By last spring, Ford executives realized that the MyFord Touch problem might result in a lower Power ranking and attempted to get out in front of it by assuring their constituencies – customers, shareholders, employees -- that they were dealing with a problem they had identified with the software. “We dramatically increased dealership training beginning early this year, and we started a new support site for owners where they could get [instructional] videos sent to their phones and view them in the car,” Moody said. But Ford had to take a lot of other corrective actions as well and wasn’t able to turn the ship around in time to avoid the slam by Power.

Filling The Gap
“What we learned is that people wanted real one-on-one experience with an expert, and we didn’t have in place an infrastructure for dealers to do that,” she said. So Ford began awarding dealers a “technology-delivery allowance” to cover the cost of establishing and paying for dealership personnel and customers to learn all they needed to about MyFord Touch. “We’re encouraging them and supporting them in a way that allows them to offer classes, or one-on-one sessions, or even going to people’s homes to give them the one-on-one attention,” Moody said.

Ford isn’t being too prescriptive in how it wants dealers to respond. “We’re looking for best practices to emerge” as dealers take various approaches, she said. “We’re seeing lots of [approaches] develop and sharing the information with dealers.” Ford also beefed up its call center and layered more instructional videos onto its owner web site. But rather than centralizing all of its assistance in telephone or online “tech support,” she explained, Ford understood that “customers really appreciate that one-on-one experience. And once they get over the learning curve, it’s not hard to use – and people really enjoy the system.” The company also cut the price of Sync to $295 from $395 and has begun offering customers the option of MyFord Touch or a lower-priced hybrid of MyFord Touch and “a more knob-intensive dashboard design.”

Ford certainly hasn’t come up with the magic formula quite yet to salve all its problems with MyFord Touch. CMO Jim Farley told an industry gathering in August that “the franchised dealer system and how they deliver technology is just not enough” to bring owners up to speed on the systems’ operations and features. But the Ford insider said that, “While we’re educating the hell out of dealers and doing the best we can, there are challenges. It’s really no different than going to Home Depot and asking the orange-jacketed guys how to do something with something they sell. Half the time, they don’t know. Ultimately it’s not just about education but also about building a product that’s easy to use.”

Nevertheless, Moody said dealers, “are really positive” about meeting the new demands “because they recognize that this technology is selling a lot of cars, that it’s the key purchase driver: 50 percent of customers who buy [MyFord Touch-equipped] vehicles say it’s critical to their purchase decision. Dealers recognize the value in investing and creating a great experience for the customer around this technology.”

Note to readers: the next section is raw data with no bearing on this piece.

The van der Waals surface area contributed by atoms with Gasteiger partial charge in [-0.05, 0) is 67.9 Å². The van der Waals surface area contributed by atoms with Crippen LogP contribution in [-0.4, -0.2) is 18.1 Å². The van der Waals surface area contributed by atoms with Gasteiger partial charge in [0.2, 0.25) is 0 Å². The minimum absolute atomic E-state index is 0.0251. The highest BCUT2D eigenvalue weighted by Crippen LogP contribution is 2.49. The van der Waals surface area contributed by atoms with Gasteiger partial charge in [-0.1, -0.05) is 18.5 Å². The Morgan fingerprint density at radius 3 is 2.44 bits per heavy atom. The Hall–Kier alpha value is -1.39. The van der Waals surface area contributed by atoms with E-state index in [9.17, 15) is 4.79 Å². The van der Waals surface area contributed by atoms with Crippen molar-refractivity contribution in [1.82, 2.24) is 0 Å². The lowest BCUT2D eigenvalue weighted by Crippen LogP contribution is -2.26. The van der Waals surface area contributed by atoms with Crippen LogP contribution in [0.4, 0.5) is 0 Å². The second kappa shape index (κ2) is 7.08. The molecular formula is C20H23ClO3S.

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lakerunner4h says: 7:24 AM, 09.14.11

We have had our 2011 Edge Limited since last Dec., and without a doubt we like virtually everything about it EXCEPT MyFordTouch. The system is confoundingly difficult to interpret, simple commands often require several screens to get to the adjustment point. Deleting "favorite" phone numbers from the directory is impossible -- no one at the Ford call-in center could figure out how to do it. At times, simply waving one's hand in front of the screen will activate multiple screen and setting changes; at other times, no matter how hard one hits the interactive screen -- nothing happens. Usually pulling over, shutting off the car, and restarting clears the problem, but what an aggravation. We have had no problems with SYNC, nor did we on our 2008 Edge. It's the blasted MyFordTouch system that drives both my wife and me crazy.

If Ford were to offer to replace the touch screen with a version of the 2008 radio, we'd accept it in a heartbeat. I will never buy another Ford product with this system. If I could escape our 3 year lease, we would do so in a heartbeat -- this system is that aggravating. It overshadows the peppy performance, decent fuel mileage, comfortable seating, and general utility of the vehicle. I would trade this thing for a Toyota Venza, Kia Sorrento, Hyundai Sante Fe, or Suburu Outback in a New York minute.

edgegirl says: 12:56 PM, 10.17.11

I purchased a 2011 Ford Edge Limited last December and had problems with the MyFordTouch (MFT) system from the start. The problems were not due to my inability to operate the system, but rather the system's inability to operate!!

Once you get used to the system, it's great...IF it works. It's similiar to the learning curve involved in going from a regular cell phone to a smart phone...once you've got it down, it really isn't complicated.

I documented every problem I could, either by writing it in a small notebook I kept in the vehicle, or by taking photos and video with my phone, when it was safe to do so. I continued to take the vehicle back to my dealership quite often and tried to be pleasant and work with them as much as possible.

Eventually, they "re-acquired" the vehicle from me and offered me a new Edge.

Unfortunately, the new one continues to have similiar issues, as well as a few new ones.

I am, once again, documenting the problems. At this point, I am simply tired of it all. If it weren't for the MFT system, I would LOVE the vehicle. I'm hopeful that Ford will get the system working correctly...and soon!